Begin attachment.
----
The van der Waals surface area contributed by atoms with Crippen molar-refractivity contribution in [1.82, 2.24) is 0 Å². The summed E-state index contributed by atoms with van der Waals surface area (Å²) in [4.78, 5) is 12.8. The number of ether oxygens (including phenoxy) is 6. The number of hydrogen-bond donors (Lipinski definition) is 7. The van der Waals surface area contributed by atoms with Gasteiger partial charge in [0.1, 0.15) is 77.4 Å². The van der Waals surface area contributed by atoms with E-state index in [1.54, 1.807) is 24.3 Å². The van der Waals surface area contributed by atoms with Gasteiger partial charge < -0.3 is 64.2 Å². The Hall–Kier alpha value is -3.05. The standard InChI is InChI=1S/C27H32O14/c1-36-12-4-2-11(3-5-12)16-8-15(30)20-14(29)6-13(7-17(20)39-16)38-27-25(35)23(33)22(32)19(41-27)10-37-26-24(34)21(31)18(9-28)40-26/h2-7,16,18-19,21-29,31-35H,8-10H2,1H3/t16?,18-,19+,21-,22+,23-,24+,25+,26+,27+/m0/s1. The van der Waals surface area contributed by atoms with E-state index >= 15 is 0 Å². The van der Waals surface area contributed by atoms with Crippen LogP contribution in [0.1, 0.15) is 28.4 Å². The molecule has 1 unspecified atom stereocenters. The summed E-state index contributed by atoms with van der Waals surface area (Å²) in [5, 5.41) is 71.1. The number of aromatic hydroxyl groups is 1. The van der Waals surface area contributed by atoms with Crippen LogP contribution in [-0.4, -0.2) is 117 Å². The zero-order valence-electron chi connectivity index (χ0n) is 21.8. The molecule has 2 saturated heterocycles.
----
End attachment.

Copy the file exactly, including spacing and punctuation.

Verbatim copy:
The van der Waals surface area contributed by atoms with Crippen molar-refractivity contribution in [1.82, 2.24) is 0 Å². The summed E-state index contributed by atoms with van der Waals surface area (Å²) in [4.78, 5) is 12.8. The number of ether oxygens (including phenoxy) is 6. The number of hydrogen-bond donors (Lipinski definition) is 7. The van der Waals surface area contributed by atoms with Gasteiger partial charge in [0.1, 0.15) is 77.4 Å². The van der Waals surface area contributed by atoms with E-state index in [1.54, 1.807) is 24.3 Å². The van der Waals surface area contributed by atoms with Gasteiger partial charge < -0.3 is 64.2 Å². The Hall–Kier alpha value is -3.05. The standard InChI is InChI=1S/C27H32O14/c1-36-12-4-2-11(3-5-12)16-8-15(30)20-14(29)6-13(7-17(20)39-16)38-27-25(35)23(33)22(32)19(41-27)10-37-26-24(34)21(31)18(9-28)40-26/h2-7,16,18-19,21-29,31-35H,8-10H2,1H3/t16?,18-,19+,21-,22+,23-,24+,25+,26+,27+/m0/s1. The van der Waals surface area contributed by atoms with E-state index >= 15 is 0 Å². The van der Waals surface area contributed by atoms with Crippen LogP contribution in [0.1, 0.15) is 28.4 Å². The molecule has 1 unspecified atom stereocenters. The summed E-state index contributed by atoms with van der Waals surface area (Å²) in [5, 5.41) is 71.1. The number of aromatic hydroxyl groups is 1. The van der Waals surface area contributed by atoms with Crippen LogP contribution in [-0.4, -0.2) is 117 Å². The zero-order valence-electron chi connectivity index (χ0n) is 21.8. The molecule has 2 saturated heterocycles.